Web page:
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Fears of openly gay troops were vastly overblown: Pentagon report

OceanBonfire

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A decade after the services first allowed gay and lesbian troops to serve openly, a report from the Joint Staff found that concerns about combat effectiveness and unit cohesion were basically unfounded.

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“Following the 1-year anniversary of repeal, the Combatant Commanders have provided their assessments of ‘Don’t Ask, Don’t Tell (DADT) and report no impact to military readiness, effectiveness, or unit cohesion of the Joint Force,” he wrote.

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“Time and again, opponents of equality have claimed that inclusion would harm America’s most important institutions and threaten the nation itself,” Aaron Belkin, the Palm Center’s director, said in a Sept. 19 statement. “And time and again, that’s turned out to be false. This official military study makes clear the yawning gap between fearmongering and reality, and should guide dialogue about similar claims in the present, such as fears that inclusion for transgender Americans is somehow a threat to our society.”


 

Colin Parkinson

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The biggest issue I think was that when it was illegal, it made them very vulnerable to exploitation by opposing intelligence services. Now if someone tried to expose a gay as blackmail, it would be met with "So what, go ahead".
 

Jarnhamar

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We still have filing for banruptcy as a chargable offense and being a security risk.
 

OldSolduer

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In the 70s you could not be gay or lesbian nor could you have an association with the Communist Party.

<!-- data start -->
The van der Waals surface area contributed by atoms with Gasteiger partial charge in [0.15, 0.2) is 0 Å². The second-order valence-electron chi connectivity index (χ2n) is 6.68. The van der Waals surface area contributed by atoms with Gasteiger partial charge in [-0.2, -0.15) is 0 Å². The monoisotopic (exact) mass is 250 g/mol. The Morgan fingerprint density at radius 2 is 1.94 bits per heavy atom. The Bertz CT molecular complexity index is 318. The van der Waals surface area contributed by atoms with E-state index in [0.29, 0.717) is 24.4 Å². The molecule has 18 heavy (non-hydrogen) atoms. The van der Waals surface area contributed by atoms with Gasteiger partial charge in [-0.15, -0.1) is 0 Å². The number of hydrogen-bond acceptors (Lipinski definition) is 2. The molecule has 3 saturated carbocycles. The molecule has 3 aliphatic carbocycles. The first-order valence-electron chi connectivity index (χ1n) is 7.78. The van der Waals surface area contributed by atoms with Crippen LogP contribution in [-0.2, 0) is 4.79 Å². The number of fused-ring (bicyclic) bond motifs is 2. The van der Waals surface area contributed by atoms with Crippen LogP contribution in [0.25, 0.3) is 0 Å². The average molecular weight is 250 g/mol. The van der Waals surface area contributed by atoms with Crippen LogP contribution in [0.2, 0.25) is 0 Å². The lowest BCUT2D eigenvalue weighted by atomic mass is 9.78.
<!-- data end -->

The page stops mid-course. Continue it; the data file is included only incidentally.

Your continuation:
Blackadder1916

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. . . banruptcy as a chargable offense . . .

That's a new one for me. Administrative measures? For sure. Security risk. Yes. Administrative burden? Possibly. While a member filing for bankruptcy is required to report such to NDHQ IAW QR&O 19.08 so that any (or all) of the preceding might be applied, I don't see the leap to a service offence. And while it has been some time since I've had any first hand knowledge of soldiers whose personal debts have got the better of them (including one who filed for bankruptcy), I had never heard of any sort of charges being considered for that indebtedness, though there have been a few who did have a history of unrelated crime.
 

Jarnhamar

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That is a legit security risk.
Agree it is.

That's a new one for me. Administrative measures? For sure. Security risk. Yes. Administrative burden? Possibly. While a member filing for bankruptcy is required to report such to NDHQ IAW QR&O 19.08 so that any (or all) of the preceding might be applied, I don't see the leap to a service offence.
19.07 and 19.08 yes. I was sure I remember a JNCO being charged regarding something around filing for bankruptcy recently enough, but I might be wrong. Maybe the charge was not reporting it.